The business case for valuing natural resources James Griffiths explores how a new ecosystems guide enables companies to make better business decisions Every company values its core business resources: its products, customers, and employees. But until now business has not been able to fully consider the value of a vital aspect for success – natural resources.That is why the World Business Council for Sustainable Development (WBCSD) created the Guide to Corporate Ecosystem Valuation (CEV), an innovative framework designed to enhance understanding of ecosystem services like freshwater, food, fibre and natural hazard protection. More …

Carbon Trust launches green guide for SMEs The Carbon Trust has launched a green guide to help small and medium-sized enterprises (SMEs) take advantage of the green goods and services industry The free ‘Green Your Business for Growth’ guide includes information on how businesses can find opportunities for green growth within their organisation and sector and how to develop a strategy to implement the changes. It also provides advice on how to reduce an SME’s environmental impact, including templates for energy and environment policies and a checklist to assess current sustainability. “We want to help Britain’s small firms to seize the opportunities presented by green growth through cutting costs or developing greener products and services,” said Ian Gibson, Carbon Trust director of delivery programmes. More …


Best Practice Club visit: BREEAM Outstanding Brockholes Visitor Center

Last night the Lancashire Wildlife Trust and Mansell Construction hosted an event and tour of the new, soon to be opened ‘floating’ Brockholes Visitor Center in Preston for members of the Lancashire Construction Best Practice Club and local CIOB

The visitor centre has received BREEAM Outstanding for design and expects the full accreditation for the project on completion of construction. This is the first bespoke public sector project to receive this standard. In addition to providing an excellent wildlife facility, the venue should inspire those in the built environment with an interest in sustainability and low carbon construction. (And these days who hasn’t!)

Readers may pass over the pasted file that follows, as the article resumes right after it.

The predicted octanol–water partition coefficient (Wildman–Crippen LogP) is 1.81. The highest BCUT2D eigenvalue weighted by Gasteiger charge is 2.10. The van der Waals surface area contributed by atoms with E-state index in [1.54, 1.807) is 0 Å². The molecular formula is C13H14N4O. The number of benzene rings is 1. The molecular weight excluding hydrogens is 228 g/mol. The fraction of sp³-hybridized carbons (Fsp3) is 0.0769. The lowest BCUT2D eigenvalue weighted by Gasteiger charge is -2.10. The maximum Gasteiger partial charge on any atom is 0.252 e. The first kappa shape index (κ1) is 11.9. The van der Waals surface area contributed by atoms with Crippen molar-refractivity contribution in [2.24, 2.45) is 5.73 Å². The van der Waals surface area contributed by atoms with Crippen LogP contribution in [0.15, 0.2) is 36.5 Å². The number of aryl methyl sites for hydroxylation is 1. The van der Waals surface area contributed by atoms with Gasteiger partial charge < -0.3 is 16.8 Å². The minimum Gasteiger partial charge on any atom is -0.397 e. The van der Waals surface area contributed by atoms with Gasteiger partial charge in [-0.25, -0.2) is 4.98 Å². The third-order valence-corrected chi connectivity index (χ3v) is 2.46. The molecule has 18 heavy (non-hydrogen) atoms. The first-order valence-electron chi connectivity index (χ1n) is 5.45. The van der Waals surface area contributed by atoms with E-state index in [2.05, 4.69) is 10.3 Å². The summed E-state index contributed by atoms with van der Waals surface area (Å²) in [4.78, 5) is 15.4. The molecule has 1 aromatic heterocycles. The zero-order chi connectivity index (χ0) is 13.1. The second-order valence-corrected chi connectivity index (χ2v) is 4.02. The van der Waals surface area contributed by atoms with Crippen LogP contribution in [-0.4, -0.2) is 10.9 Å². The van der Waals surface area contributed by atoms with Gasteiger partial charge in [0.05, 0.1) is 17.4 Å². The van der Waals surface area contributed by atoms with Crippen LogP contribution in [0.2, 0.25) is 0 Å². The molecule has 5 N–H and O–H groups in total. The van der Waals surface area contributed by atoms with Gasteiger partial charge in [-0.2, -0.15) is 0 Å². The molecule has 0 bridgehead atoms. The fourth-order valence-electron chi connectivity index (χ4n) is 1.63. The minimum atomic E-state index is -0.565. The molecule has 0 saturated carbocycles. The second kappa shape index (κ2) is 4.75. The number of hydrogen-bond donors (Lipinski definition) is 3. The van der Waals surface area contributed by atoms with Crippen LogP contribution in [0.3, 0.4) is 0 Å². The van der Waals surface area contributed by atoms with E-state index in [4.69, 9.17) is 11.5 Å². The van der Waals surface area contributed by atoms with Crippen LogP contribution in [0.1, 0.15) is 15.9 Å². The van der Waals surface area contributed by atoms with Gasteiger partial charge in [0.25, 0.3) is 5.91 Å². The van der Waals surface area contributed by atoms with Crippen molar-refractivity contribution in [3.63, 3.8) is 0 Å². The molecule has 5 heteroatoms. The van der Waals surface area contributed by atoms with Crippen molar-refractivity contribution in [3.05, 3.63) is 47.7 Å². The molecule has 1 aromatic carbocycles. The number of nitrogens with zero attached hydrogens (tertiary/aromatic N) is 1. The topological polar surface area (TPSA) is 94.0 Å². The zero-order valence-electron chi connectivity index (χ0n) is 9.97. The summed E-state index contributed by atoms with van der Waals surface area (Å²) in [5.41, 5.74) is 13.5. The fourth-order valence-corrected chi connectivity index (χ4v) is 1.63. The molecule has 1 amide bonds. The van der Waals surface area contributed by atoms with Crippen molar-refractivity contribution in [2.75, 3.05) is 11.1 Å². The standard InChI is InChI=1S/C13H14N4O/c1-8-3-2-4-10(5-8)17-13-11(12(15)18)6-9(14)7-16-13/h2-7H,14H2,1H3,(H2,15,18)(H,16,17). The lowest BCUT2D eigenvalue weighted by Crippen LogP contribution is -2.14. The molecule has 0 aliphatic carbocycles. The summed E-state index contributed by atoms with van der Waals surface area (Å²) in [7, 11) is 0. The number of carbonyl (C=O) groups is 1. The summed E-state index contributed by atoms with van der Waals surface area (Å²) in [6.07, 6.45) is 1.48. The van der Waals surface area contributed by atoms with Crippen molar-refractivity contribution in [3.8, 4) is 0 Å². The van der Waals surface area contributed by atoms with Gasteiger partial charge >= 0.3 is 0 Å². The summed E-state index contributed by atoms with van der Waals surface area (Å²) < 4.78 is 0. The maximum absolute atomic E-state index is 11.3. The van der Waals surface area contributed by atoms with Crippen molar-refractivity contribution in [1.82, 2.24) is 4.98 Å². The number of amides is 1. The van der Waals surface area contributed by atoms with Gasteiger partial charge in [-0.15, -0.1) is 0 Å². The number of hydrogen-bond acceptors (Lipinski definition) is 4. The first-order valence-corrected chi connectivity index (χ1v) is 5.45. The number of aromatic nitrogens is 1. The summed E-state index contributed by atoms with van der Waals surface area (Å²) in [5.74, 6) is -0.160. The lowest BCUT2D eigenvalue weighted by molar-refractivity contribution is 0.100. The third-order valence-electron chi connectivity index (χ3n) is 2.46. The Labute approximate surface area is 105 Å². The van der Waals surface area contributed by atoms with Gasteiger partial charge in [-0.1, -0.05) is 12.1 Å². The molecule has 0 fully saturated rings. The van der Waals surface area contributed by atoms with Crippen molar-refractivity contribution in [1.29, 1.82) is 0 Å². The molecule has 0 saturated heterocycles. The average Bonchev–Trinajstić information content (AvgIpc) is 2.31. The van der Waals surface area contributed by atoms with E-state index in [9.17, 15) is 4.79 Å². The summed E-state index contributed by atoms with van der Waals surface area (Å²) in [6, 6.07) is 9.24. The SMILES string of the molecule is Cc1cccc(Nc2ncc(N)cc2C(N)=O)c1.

As chair of the LCBPC I kicked off, re-iterating the importance of low carbon construction and construction carbon management and why it will become a defining feature for the built environment for the coming decade.
Terry Burke, Manchester City Council spoke briefly on the need for behavioural change in the way we design, build and use buildings. Most public authorities are skint, bit will still expect improvements in the usability of facilities. he challenged the delegates as to why clients are promised A EPC rated buildings yet ends up with E or F performing ones. Improvements in technology and design can be costly but changes to behaviour is low cost in comparison and can deliver real results.
Clare Kenny, LWT, talked on the clients view of the project, on the choice of design through RIBA competition (a design that reflects the Marsh Arab buildings of Iraq) and on the BREEAM Outstanding challenges and lessons.
Mansells provided a construction overview of the project, explaining the concrete floating raft technology and the challenges and solutions the project team encountered.
Following a short induction, the delegates had the opportunity to view the nearly complete construction project. The lagoon is to be filled from Monday  with the centre opening to the public on Easter Sunday.
The theme of questions raised covered the cost and value from pursuing BREEAM Outstanding, on the lack of really local component / contractors (oak shakes from Bristol, timber frame from Derbyshire etc) and on the technical aspects of raft construction, SIPS panels, airtightness requirements and U values expected.
The Lancashire Best Practice Club will be holding a further event at the center on May 18th which will enable more time to learn more on construction carbon management from Carefoots, on important waste legislation from DIEM, from the LWT lessons learnt from pursuing BREEAM Outstanding and  more. (For more information and to register please contact the club here)
Details of the Visitor Centre can be found here
Brockholes is on twitter @visitBrockholes
My blog item, way back in 2008, zero carbon floating development for preston
An interesting Building article can be found here